Great review on intermittent fasting

Previously I have written about intermittent fasting, followed the diet since January 2010, and I have also written about two types of IF in my Swedish book.

Overall I think that IF is great for a significant share of normal people who want to live and eat healthy and exercise sound control of their daily lives. It has many benefits, such as larger evening meals, high energy levels in relationship to calorie intake, and delayed self-gratification.

Some other important benefits are stressed in this article, which offers an excellent overview of this topic. Some aspects that I have not previously reflected upon, such as that IF indirectly increases spiritual wellbeing, that it can rejuvenate the skin, and that it triggers autopathy are elaborated in this piece.

My first diet and the importance of goals and inner motivation

As I have explained in my first blog post, in comparison with many other (fitness) bloggers I do have a somewhat different approach to writing, and that in several ways. For instance I do not write much about my personal life, and neither do I upload pictures and/or brief texts about what has happened during the last day(s) and things like that. And if I write about traveling, I might go back as far as, let’s say 2006, rather than to talk about last month’s excursions. Partly this is because I do not want to be caught up in the obsessions of the presence – that is also why I do not have Twitter or Instagram – even if I do of course understand its appeal among factual or potential readers. I am more of the essaistic kind in this respect.

Speaking of which, my first diet – in a very unstructured way, and hence not really a diet in the proper sense – was actually when I walked, walked and walked in California and to less extent also in Nevada, in 2006, and hence burned quite a lot of calories and thus also body fat during a three weeks long stay.

But this one does not really count and I do not even have any pictures left from back then. Instead I will reflect upon the winter and spring time of 2010 and what I accomplished during three-four months, and which has also affected my confidence as a nutritional coach and fitness practitioner. This can be considered as my first far-reaching and seriously planned diet.

Like for many other people, my shape has always fluctuated between unfixed categories such as ‘relatively thin’ and ‘normal’ on a body fat continuum, and that is also the case after I started with strength training in 2005. For instance I was quite slim in that year, but then I started to bulk up a little, and also in later periods it has been the other way around from time to time. However, it has never extremely distinct in any of these two directions, and the frequency of training has always been somewhere between four to five times per week (if I did not travel and skipped it all, and these days I work out almost every day).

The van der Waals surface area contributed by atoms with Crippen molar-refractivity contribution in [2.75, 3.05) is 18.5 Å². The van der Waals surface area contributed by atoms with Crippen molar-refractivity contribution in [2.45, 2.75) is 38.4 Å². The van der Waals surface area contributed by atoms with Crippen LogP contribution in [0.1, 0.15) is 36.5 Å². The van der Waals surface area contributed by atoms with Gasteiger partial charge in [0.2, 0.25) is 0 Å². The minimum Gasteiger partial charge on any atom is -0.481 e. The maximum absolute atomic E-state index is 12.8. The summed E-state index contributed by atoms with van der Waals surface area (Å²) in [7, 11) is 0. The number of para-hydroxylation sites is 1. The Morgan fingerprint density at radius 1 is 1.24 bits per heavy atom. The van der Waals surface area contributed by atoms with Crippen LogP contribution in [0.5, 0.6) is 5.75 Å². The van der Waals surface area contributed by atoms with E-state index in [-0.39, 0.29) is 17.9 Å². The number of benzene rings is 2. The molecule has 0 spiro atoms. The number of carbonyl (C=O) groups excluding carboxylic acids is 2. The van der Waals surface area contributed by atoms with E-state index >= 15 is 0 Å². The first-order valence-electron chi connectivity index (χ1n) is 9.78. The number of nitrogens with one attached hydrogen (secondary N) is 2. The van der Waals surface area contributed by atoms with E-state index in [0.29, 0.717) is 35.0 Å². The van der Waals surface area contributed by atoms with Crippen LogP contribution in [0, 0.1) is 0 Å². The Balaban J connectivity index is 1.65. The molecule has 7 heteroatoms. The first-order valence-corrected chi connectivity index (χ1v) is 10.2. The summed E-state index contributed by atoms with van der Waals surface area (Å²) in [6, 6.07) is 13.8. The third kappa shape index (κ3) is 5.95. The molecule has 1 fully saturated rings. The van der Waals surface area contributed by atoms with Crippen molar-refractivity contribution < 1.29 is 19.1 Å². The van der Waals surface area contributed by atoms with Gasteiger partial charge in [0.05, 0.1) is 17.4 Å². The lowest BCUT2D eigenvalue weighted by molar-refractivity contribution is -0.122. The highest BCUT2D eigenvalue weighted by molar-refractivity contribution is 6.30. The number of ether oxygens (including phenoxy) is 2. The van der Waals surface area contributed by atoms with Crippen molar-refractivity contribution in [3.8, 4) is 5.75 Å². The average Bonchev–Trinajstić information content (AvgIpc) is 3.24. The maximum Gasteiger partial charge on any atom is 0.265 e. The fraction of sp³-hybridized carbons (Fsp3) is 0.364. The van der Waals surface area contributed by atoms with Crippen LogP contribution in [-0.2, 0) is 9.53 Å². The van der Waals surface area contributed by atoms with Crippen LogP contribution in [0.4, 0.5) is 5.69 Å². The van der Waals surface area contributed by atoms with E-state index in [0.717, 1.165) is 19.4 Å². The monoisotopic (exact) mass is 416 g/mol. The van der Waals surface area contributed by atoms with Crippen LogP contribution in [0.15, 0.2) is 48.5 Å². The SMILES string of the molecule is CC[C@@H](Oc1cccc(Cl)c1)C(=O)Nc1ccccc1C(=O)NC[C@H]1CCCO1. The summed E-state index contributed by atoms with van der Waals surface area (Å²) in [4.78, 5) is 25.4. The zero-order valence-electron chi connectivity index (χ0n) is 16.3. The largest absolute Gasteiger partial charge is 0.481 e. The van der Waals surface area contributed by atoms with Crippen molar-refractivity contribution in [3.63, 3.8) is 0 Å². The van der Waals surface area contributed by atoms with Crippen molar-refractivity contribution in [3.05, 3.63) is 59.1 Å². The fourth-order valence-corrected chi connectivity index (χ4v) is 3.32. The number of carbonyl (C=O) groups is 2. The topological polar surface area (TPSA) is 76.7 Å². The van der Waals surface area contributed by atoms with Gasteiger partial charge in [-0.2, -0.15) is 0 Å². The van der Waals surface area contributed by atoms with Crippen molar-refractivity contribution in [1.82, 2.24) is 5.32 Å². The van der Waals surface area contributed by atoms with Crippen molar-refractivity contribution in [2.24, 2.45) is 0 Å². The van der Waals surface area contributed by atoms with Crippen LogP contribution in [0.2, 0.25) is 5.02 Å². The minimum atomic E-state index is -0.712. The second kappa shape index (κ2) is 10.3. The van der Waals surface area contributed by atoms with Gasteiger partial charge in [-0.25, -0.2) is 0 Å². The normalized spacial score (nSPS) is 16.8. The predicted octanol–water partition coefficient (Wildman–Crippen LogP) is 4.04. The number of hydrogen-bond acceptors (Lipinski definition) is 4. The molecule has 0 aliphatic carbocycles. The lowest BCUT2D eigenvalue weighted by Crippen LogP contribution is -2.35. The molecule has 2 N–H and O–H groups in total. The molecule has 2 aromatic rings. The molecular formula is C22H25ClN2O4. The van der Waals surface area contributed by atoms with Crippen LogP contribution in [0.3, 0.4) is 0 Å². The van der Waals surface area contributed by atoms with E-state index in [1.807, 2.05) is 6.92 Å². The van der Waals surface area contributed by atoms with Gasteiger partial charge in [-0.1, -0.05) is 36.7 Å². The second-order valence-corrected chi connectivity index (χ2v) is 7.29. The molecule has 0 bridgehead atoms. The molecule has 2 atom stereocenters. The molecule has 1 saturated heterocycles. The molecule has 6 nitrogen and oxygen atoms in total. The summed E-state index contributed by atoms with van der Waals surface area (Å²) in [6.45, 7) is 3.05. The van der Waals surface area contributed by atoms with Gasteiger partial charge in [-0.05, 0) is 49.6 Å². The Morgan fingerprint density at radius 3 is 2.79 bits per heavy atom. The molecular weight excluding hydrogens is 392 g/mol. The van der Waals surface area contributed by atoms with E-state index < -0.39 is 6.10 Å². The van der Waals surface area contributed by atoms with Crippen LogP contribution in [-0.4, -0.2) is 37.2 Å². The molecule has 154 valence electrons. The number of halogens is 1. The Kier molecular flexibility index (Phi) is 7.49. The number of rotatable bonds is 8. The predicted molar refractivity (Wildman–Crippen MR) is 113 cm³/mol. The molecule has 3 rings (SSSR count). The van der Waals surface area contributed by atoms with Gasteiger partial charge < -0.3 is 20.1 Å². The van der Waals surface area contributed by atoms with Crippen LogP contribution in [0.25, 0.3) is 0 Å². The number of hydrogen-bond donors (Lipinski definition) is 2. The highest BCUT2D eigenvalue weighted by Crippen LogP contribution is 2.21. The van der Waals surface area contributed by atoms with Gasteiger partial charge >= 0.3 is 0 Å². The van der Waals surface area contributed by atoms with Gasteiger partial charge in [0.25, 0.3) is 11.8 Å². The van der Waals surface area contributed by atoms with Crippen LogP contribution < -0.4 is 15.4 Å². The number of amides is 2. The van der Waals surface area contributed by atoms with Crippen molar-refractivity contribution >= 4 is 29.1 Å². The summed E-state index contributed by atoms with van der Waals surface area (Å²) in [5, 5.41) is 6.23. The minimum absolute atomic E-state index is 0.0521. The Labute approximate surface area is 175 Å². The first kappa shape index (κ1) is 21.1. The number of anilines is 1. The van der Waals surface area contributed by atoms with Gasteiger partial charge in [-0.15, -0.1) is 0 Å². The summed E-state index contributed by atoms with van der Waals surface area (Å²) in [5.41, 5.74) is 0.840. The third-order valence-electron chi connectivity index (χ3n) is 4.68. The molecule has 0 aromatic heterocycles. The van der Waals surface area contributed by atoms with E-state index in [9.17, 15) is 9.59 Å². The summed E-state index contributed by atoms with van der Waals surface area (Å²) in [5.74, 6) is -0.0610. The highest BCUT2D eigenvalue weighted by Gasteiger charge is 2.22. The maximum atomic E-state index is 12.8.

In 2009 I focused a lot on the last-mentioned activity and therefore training became subordinated to my cosmopolitan adventures, particularly in Japan, but on the other hand I did soon got back on track again after I had come home in June. During the last quarter of the same year, though, I had gained some convenient fat – not the least after three weeks in Australia in November – and was obviously not too bothered with it. Or perhaps I was – my body weight was about 79 soft kilograms and I am only 5,7 – but I nevertheless thought that I should wait for to incorporate more drastic changes after the new year had begun and deal with it then.

So what I did, right at the beginning of January in 2010, was to apply some of the lean gains principles that I had learned the year before, but – most importantly – I drastically decreased the total calorie intake, while keeping the protein intake relatively high, and did so over the next three to four months. I skipped the details but had on the other hand a very steadfast nutritional structure that I followed diligently.